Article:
Available free as an e-booklet from his site, efficientfrontier.com
The Bogleheads’ Guide To The Three-Fund Portfolio
This book by Taylor Larimore is the “distilled summary of the very best advice and research from all notable finance and investment books ever published”, says Mr Phan. Nonagenarian Larimore, a World War II paratrooper, co-founded the Bogleheads group and shows how a simple portfolio, with just three index funds, “will beat more professionals’ portfolios”, says Mr Phan. “What I like is how easily and eloquently it is able to demystify the entire investing process. Most people should be able to finish it over a weekend.” On a similar theme, Mr Cronin recommends The Coffeehouse Investor, by Bill Schultheis as an introduction to DIY investing.
$18.54 in hardback, published by Wiley this year
Love Is Not Enough: A Smart Woman’s Guide to Money
Written by Merryn Somerset Webb, this book is aimed at women who often find financial topics “a bit off-putting”, says Ms Bobker, who found the book around 10 years ago while looking for a guide to recommend to clients. It is “not at all girly” but full of “sensible” advice to encourage women to take control of their finances - including negotiating a pay rise - from a former banker and financial editor. “The broader subjects should be relevant to anyone, anywhere,” she says.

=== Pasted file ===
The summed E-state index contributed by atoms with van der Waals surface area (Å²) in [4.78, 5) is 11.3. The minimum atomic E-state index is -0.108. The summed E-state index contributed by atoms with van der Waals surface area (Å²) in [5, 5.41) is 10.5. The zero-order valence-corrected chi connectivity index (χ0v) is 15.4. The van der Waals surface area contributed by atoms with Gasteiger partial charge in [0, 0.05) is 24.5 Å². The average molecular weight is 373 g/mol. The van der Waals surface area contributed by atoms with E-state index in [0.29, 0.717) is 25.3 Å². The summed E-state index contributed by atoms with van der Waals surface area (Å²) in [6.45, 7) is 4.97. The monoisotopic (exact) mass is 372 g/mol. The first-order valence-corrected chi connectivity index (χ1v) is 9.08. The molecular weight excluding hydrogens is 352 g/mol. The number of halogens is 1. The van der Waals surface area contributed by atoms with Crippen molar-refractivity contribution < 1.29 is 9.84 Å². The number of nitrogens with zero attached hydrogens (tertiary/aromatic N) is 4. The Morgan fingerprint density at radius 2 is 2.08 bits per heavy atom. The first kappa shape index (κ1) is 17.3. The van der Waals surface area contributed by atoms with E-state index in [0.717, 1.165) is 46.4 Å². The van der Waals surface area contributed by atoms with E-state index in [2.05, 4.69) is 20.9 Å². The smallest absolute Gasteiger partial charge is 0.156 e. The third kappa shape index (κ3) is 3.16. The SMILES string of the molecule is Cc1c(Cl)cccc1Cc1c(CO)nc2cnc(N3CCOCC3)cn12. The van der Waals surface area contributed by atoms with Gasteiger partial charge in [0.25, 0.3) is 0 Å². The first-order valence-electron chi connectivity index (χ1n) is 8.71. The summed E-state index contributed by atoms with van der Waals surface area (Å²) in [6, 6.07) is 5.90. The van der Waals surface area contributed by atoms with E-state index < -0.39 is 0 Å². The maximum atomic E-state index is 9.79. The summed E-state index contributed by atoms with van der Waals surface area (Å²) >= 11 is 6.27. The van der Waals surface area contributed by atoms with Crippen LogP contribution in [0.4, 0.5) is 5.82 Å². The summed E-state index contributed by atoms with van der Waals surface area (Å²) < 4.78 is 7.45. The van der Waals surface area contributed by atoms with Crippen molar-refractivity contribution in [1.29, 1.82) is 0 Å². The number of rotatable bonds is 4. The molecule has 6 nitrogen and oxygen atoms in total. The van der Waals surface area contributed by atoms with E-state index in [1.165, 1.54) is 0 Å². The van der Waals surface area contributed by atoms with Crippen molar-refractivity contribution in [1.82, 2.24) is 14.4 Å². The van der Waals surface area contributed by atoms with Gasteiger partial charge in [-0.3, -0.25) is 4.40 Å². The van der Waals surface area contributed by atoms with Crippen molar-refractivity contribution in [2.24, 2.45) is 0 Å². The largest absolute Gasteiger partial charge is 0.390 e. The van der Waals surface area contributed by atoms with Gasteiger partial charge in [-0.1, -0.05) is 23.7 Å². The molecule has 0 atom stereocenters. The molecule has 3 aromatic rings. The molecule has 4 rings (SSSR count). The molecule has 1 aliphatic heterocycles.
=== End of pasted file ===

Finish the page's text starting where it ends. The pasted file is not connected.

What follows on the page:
$17.95 in paperback, published by HarperCollins UK
Money - Master The Game
No financial book list would be complete without old favourites, such as Tony Robbins. Rasheda Khatun Khan, a wealth and wellness planner, and Mr Cronin of Deadsimplesaving.com, recommend different books by life coaching king Tony Robbins: Money - Master The Game and Unshakeable ($13.71 in hardback, also published by Simon & Schuster). “Money - Master The Game is not a light read but is a knowledgeable one,” says Ms Khatun Khan. “Lots of policies are sold with high fees, especially in this part of the world, and this book tells you to get rid of them and gives you questions to ask for the type of adviser you want. I’ve been reading it since the beginning of the year.” Mr Cronin says he wasn’t “expecting much” of Unshakeable but was converted by the “accessible and well-structured book”, which dives straight into the “strange hang-ups we all have” about saving and investing.